MS NAUERT: Yeah. So, as you know, the Secretary is heading up to Geneva. At this time, that is not on his schedule, dealing with that. But we remain committed to the Geneva process and Geneva talks for the – eventually being able to help facilitate some sort of a political transition.
QUESTION: Do you think it’s realistic they may resume in the next couple of weeks, by the end of the —
MS NAUERT: Oh. I don’t know. I’m not going to forecast what those meetings – what meetings may or may not happen. But I can tell you when we were in New York at the United Nations with the coalition of the likeminded countries, and also the D-ISIS coalition, that there was a lot of support for the UN-led Geneva process. That was something under UN Security Council resolutions to call for a political process to ultimately resolve the political future of Syria. But one of the things that we call for is the future of Syria to be decided by the people of Syria, and one that promotes human rights, one that has an extreme focus on that; the understanding that property belongs to individuals. There are a lot of components to that, and that’s why we continue to go back to the UN process.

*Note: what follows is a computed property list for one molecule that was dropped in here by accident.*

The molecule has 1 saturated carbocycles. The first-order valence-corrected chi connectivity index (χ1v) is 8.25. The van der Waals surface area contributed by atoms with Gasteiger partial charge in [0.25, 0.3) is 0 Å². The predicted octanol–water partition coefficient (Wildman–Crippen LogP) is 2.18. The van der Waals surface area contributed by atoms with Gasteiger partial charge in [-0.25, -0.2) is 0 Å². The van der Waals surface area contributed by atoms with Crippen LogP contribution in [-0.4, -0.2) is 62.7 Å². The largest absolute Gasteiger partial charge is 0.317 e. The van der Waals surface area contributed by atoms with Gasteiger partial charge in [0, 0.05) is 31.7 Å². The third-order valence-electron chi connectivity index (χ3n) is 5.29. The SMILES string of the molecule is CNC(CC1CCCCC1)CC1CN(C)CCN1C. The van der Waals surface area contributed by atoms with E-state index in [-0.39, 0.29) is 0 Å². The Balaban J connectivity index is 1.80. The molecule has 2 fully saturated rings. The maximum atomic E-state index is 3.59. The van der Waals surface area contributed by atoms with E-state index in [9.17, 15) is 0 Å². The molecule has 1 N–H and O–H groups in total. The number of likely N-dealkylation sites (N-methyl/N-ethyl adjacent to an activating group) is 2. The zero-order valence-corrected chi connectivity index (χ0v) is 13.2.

QUESTION: Can you rule out – hi – the possibility of any kind of a meeting between Secretary Tillerson and Foreign Minister Lavrov in Geneva?
MS NAUERT: I’m not aware of any meeting that is scheduled or that is pending such as that. Okay?
MS NAUERT: Hold on. If you all are interested, I do have a lot of information that I’d be happy to go through on Raqqa and some of the work that our folks are doing. As many of you know, although we’ve not talked about this a lot, we have some of our State Department individuals, we have civilians who are serving over there in the region. What brings that to my mind is having just listened to General Kelly. And General Kelly at the White House spoke about the tens of thousands Americans who are serving our country all across the world. In addition to traditional U.S. forces, we have civilians who are serving in very dangerous places and civilians that are doing terrific work to try to represent what we stand for here as Americans, but to do the good work of helping out others. Syria would be one of those places where there are civilians serving, and part of the role there is to tend to the humanitarian needs of many of those IDPs.